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Here are the Astros and Royals lineups for Game 2 of the ALDS in Kansas City:

2B Jose Altuve
RF George Springer
SS Carlos Correa
LF Colby Rasmus
DH Evan Gattis
3B Luis Valbuena
1B Chris Carter
C Jason Castro
CF Jake Marisnick

SP Scott Kazmir

Carlos Gomez remains out of the lineup with an intercostal injury, so Marisnick makes another start in center field after going 2-for-4 with standout defense in Game 1.

SS Alcides Escobar
2B Ben Zobrist
CF Lorenzo Cain
1B Eric Hosmer
DH Kendrys Morales
3B Mike Moustakas
C Salvador Perez
LF Alex Gordon
RF Alex Rios

SP Johnny Cueto

Royals manager Ned Yost sticks with the same lineup as Game 1, which isn’t surprising given that he trotted out the same lineup for basically the entire postseason run last year. Cueto gets the ball after Yost chose Yordano Ventura for Game 1 duties.

Mariners fire manager Lloyd McClendon

Lloyd McClendon

Most new general managers like to bring in their own manager and Jerry Dipoto is no different. Ryan Divish of the Seattle Times reports that Dipoto has decided to fire manager Lloyd McClendon, who was brought in by Seattle’s old front office regime two offseasons ago and has a 163-161 record.

McClendon is under contract for 2016 and met with Dipoto this week, saying all the right things afterward about wanting to remain on the job and work together. Ultimately, though, McClendon has never drawn particularly positive reviews as a manager and Dipoto no doubt has some specific favorites in mind to replace him. Divish names Tim Bogar, currently a special assistant with the Angels after being brought into that role by Dipoto, as a “favorite” for the job.

Divish notes that Dipoto may have been even more inclined than most new GMs to bring in his own guy to manage because reportedly losing a power struggle against Mike Scioscia led to his departure from the Angels earlier this season. In seven total seasons as a big-league manager McClendon has a .451 winning percentage and zero playoff appearances.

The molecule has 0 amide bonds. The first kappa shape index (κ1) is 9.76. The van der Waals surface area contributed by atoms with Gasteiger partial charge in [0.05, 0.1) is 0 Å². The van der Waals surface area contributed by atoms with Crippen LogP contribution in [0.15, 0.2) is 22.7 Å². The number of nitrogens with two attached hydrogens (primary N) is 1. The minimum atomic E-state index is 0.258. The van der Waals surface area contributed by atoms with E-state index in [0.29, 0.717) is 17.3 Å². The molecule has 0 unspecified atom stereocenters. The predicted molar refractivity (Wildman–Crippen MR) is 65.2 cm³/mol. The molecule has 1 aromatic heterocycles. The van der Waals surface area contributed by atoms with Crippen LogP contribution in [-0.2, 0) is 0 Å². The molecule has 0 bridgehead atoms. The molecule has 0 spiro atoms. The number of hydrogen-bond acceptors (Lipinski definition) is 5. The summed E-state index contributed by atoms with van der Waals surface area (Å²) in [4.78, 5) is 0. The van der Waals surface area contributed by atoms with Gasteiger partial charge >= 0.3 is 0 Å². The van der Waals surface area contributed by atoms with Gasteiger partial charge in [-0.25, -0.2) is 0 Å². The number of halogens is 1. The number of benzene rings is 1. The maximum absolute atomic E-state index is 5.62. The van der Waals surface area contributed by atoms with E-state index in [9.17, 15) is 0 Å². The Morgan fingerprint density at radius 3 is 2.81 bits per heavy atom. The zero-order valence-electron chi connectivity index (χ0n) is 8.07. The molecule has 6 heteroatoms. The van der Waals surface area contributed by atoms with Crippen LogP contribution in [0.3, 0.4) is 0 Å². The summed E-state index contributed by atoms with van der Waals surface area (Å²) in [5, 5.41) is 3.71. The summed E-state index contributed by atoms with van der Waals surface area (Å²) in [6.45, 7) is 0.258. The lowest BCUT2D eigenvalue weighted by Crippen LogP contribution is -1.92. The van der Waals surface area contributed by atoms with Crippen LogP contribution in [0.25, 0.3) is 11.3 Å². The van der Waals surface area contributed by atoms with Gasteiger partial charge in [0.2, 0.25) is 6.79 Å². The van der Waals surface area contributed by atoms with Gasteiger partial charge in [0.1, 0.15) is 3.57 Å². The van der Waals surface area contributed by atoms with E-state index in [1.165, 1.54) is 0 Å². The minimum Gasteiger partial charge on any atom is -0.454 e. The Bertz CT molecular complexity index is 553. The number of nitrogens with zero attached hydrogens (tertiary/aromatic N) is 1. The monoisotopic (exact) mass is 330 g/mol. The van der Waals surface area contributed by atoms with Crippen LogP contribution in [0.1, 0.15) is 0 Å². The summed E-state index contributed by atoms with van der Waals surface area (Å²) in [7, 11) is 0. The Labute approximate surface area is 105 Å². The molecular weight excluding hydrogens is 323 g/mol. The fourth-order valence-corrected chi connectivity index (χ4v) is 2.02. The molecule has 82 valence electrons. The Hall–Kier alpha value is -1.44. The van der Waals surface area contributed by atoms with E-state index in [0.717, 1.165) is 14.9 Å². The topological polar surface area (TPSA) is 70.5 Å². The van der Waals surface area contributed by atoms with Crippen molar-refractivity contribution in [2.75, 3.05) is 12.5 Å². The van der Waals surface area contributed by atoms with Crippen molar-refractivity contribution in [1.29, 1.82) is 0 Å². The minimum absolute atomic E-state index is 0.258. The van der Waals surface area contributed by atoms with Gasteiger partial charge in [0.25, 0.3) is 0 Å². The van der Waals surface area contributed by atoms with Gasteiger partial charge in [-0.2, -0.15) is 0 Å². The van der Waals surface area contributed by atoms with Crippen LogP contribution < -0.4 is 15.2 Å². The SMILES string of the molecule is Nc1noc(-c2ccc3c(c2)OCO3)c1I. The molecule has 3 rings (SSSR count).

ALDS, Game 2: Rangers vs. Blue Jays lineups


Here are the Rangers and Blue Jays lineups for Game 2 of the ALDS in Toronto:

CF Delino DeShields
RF Shin-Soo Choo
DH Prince Fielder
1B Mitch Moreland
SS Elvis Andrus
LF Josh Hamilton
2B Rougned Odor
C Chris Gimenez
3B Hanser Alberto

SP Cole Hamels

Adrian Beltre is out of the starting lineup after leaving Game 1 with what appeared to be a significant back injury, leaving Hanser Alberto to fill in at third base. With a right-hander on the mound Mike Napoli goes to the bench and Mitch Moreland starts at first base, and manager Jeff Banister also switched up the batting order a bit without Beltre in the No. 3 spot. Robinson Chirinos homered in Game 1, but he takes a seat in Game 2 so that Chris Gimenez can catch Cole Hamels.

LF Ben Revere
3B Josh Donaldson
RF Jose Bautista
DH Edwin Encarnacion
SS Troy Tulowitzki
1B Chris Colabello
C Russell Martin
2B Ryan Goins
CF Kevin Pillar

SP Marcus Stroman

Josh Donaldson and Jose Bautista are both in the starting lineup after leaving Game 1 with injuries, which is particularly good news in Donaldson’s case because he suffered a potentially serious head injury sliding into second base. Toronto’s only change from Game 1 is subbing Chris Colabello for Justin Smoak at first base with a left-hander on the mound. There’s right-handed power all over the place, so Hamels’ changeup may be the key to the entire game.